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War is a Racket: The Antiwar Classic by America's Most Decorated Soldier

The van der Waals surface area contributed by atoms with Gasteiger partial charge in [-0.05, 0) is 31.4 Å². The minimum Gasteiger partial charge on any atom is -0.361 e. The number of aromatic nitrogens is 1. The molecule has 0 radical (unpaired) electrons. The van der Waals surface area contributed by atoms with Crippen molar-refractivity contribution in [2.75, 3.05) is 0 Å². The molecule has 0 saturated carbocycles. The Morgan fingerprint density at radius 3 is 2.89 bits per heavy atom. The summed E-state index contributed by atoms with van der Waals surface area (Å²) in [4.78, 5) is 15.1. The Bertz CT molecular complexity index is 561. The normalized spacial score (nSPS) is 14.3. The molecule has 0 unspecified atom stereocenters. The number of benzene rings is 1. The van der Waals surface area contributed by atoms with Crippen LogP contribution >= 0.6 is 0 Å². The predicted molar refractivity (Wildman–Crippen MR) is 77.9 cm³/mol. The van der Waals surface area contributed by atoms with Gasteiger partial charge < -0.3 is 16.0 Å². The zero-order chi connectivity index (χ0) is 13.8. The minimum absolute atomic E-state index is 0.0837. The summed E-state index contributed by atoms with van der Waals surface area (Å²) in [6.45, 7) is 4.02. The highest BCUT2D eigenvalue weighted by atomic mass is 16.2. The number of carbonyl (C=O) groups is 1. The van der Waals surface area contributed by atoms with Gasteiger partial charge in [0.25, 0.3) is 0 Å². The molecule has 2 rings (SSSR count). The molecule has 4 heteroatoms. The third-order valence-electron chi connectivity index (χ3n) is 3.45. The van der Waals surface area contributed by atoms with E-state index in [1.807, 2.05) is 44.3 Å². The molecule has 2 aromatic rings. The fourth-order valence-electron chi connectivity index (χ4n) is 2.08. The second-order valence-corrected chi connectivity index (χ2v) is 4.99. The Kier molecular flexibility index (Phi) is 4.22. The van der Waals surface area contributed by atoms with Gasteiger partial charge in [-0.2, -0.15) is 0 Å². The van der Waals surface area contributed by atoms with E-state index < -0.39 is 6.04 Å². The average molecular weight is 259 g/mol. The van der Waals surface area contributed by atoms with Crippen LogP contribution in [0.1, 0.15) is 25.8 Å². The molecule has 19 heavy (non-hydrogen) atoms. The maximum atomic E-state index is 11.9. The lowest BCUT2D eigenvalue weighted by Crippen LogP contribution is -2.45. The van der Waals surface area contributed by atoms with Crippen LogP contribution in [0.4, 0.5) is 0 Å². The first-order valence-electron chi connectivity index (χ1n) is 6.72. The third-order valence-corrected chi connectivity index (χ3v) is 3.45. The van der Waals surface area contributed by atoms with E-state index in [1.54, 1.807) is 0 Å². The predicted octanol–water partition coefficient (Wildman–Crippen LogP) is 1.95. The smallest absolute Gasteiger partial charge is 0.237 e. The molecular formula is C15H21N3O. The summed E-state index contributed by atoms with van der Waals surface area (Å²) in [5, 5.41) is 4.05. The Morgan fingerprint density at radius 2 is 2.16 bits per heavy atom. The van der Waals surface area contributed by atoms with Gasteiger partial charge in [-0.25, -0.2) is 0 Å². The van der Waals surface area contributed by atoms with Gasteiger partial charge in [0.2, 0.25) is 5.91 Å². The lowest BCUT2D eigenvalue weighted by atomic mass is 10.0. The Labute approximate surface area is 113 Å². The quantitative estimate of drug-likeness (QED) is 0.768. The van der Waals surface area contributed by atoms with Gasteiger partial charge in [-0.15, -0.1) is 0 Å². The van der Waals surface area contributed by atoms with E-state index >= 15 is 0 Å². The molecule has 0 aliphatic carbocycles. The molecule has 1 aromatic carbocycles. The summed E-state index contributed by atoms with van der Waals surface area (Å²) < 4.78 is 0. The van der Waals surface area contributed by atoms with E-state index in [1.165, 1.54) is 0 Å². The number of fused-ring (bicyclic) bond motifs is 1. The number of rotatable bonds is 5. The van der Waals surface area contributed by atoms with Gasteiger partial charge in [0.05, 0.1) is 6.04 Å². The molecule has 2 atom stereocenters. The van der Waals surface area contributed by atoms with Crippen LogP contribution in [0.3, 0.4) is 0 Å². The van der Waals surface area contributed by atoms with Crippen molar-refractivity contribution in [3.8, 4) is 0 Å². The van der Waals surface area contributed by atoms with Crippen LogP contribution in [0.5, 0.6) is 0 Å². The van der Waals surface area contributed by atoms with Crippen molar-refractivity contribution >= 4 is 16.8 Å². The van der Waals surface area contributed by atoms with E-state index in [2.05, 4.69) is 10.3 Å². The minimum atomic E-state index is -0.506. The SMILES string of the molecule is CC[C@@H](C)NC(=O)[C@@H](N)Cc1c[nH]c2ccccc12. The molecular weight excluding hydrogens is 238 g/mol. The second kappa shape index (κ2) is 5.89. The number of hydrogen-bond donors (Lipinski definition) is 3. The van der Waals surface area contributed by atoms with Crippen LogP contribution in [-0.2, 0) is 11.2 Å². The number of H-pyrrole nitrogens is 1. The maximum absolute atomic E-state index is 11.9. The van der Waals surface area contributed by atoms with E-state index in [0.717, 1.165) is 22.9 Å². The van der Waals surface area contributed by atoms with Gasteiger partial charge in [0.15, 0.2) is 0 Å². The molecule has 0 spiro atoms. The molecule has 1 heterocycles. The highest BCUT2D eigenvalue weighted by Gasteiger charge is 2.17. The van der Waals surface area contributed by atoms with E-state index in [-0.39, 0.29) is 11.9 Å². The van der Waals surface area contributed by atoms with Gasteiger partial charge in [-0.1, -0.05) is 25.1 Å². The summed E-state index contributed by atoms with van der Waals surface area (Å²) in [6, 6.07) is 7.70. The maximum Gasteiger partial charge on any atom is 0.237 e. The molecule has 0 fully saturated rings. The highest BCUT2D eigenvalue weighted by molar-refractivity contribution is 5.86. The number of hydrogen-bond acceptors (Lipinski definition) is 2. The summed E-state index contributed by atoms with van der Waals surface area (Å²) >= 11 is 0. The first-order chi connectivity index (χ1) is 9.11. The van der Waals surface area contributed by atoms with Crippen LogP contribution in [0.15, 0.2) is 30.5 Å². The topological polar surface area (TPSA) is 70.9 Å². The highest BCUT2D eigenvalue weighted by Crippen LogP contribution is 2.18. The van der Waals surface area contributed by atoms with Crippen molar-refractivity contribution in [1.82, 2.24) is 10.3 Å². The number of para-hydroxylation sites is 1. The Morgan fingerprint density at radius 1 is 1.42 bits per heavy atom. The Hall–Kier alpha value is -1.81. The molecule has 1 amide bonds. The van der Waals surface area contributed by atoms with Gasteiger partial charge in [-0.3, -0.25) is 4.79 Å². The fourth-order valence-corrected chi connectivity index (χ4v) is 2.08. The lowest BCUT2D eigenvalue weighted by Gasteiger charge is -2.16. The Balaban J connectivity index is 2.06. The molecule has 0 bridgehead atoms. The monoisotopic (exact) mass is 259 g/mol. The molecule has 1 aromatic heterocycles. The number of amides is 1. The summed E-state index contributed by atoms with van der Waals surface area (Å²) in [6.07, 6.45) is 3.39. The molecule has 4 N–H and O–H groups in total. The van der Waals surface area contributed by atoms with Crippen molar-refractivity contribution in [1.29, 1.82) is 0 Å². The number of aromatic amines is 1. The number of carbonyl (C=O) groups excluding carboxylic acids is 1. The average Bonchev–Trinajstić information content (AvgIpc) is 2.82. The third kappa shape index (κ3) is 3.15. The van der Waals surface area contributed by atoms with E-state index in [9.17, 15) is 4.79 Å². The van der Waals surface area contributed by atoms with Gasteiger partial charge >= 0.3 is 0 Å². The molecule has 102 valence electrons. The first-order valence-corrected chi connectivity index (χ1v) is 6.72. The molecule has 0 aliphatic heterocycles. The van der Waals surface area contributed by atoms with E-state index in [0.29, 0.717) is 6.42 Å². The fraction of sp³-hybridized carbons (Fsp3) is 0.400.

War is a Racket: The Antiwar Classic by America's Most Decorated Soldier - Smedley D. Butler, Adam Parfrey If I wrote a book saying that I think all people, in their hearts, are basically good.... (yawn)... who would care? When Anne Frank wrote the very same thing while she was living in a secret compartment of her neighbor's home, hiding from jackboots who would work her to death in a concentration camp... well, Goddamn, that's quite a statement! ...one that leaves everybody is quite appropriately blown away. This book isn't quite on Anne Frank's level, but it has a lot of added importance because of who wrote it.At the time of publication, Smedley Butler, despite having the decidedly non-badass name of "Smedley", was a real-life tough guy, and America's most highly decorated Marine Corps General. It would have been the easiest thing in the world for him to scribble off some banal, testosterone-laden memoir about about what a rockstar warfighter he was. (he was!*) Posers love shit like that, to maintain their faux roughneck image, but General Butler was the real deal, so he had no need for embarrassing self-promotion.FAKE BADASS REAL-LIFE BADASS Instead, he wrote something far more interesting and valuable: an insider's synthesis of how military force was actually used over his career. Far from the popular conception of being a force for common defense, Butler identifies a long litany of examples where the military merely acted as muscle to enable American industry in exploitive enterprises abroad. In the book's most cited passage, he states eloquantly:"I spent 33 years and four months in active military service and during that period I spent most of my time as a high class muscle man for Big Business, for Wall Street and the bankers. In short, I was a racketeer, a gangster for capitalism. I helped make Mexico and especially Tampico safe for American oil interests in 1914. I helped make Haiti and Cuba a decent place for the National City Bank boys to collect revenues in. I helped in the raping of half a dozen Central American republics for the benefit of Wall Street. I helped purify Nicaragua for the International Banking House of Brown Brothers in 1902-1912. I brought light to the Dominican Republic for the American sugar interests in 1916. I helped make Honduras right for the American fruit companies in 1903. In China in 1927 I helped see to it that Standard Oil went on its way unmolested. Looking back on it, I might have given Al Capone a few hints. The best he could do was to operate his racket in three districts. I operated on three continents." That's more potent than any angry peacenick shaking his ineffectual fist at "the Man". Turning to the business of war itself, Butler took note of the corrupt military-industrial establishment, and how it propegates unneccessary conflict. After a career spent planning and fighting military engagements, Butler came to recognize the enormous dividends these conflicts pay out to a very few, powerful Heads of Industry. Through commissions on the sale of privately-issued war bonds, and grossly overcharging the Department of Defense for privately-manufactured munitions, men like J.P. Morgan literally made tens of millions of dollars by sending their fellow countrymen to die of sepsis, dyssentary and chemical burns in the trenches of Europe. Sending? (... did he say "sending"??)Yes, with appalling frequency, Robber barons wield political influence to create conflict and avoid peaceful resolution to disagreement. The propaganda ramp-up to World War I was a coordinated PR blitz linking war with patriotism, and turning severely on dissenters. Does anybody know of a specific vital American interest the Great War was fought to protect? Did any thinking person in 1917 believe the Germans would really pose a threat to American sovereignty if they won the war in Europe?The consistent result of such tactics has been expanding wealth for our essentially stateless, agnostic businessmen; and bloodshed and morbidity for everybody else (i.e. the naive commoners manipulated into believing they were fighting for God and Country). This is a tell-all book on a level way beyond "Mommy Dearest". Butler isn't biting the hand that fed him, he's cutting it off! In most circumstances, this would be interpreted as ingratitude, but it is clear that Butler is acting out of principle, calling the nation's attention to a malignant force within the gates. Far from being ungrateful, he is driven by fidelity to his Officer's Oath to defend and protect the United States Constitution from all enemies, foreign OR DOMESTIC. If ever there were domestic enemies in our midst, it is the monied men who emperil the nation in needless wars, robbing its public coffers, and destroying its citizens' inalienable rights to life and liberty. (I'm thinking PATRIOT ACT here)From the calm, dissecting tone of the narration, I kind of get the idea that the contents of this book weighed heavily on the good General for a long time before he wrote them down. There is nothing naive in these pages. Nobody reading this is likely to break out spontaneously, singing ♫ Come on people now, ♥ ♥♥ Smile on your Brother, ♫ Everybody get together, ♫ ♫ Try to love one another right now. ♥ ♫ Clearly the good General belived that just wars exist, and that good men are obligated to fight them. The thrust of this book is that the modern American (now global) configuration of highly-centralized private capital, easily-purchased political influence, and an insufficiently informed/politically inactive populace predisposes the nation to unjust wars. The events of the past eighty years, and especially the past ten years, seem to unfailingly confirm all of Gen.Butler's worst suspicions. In truth, War is a Racket may not tell you anything you hadn't guessed already, but the way it is told, and the voice that is telling it make it a worthwhile experience to read.Did you find this interesting? You might also be interested in how things changed in our defense establishment during the Cold War, in Alex Abella's Soldiers of Reason!Good Luck!--------------------------------------------* SIXTEEN medals for combat heroism, including not one but TWO Congressional Medals of Honor (a distinction only nineteen people have ever achieved!)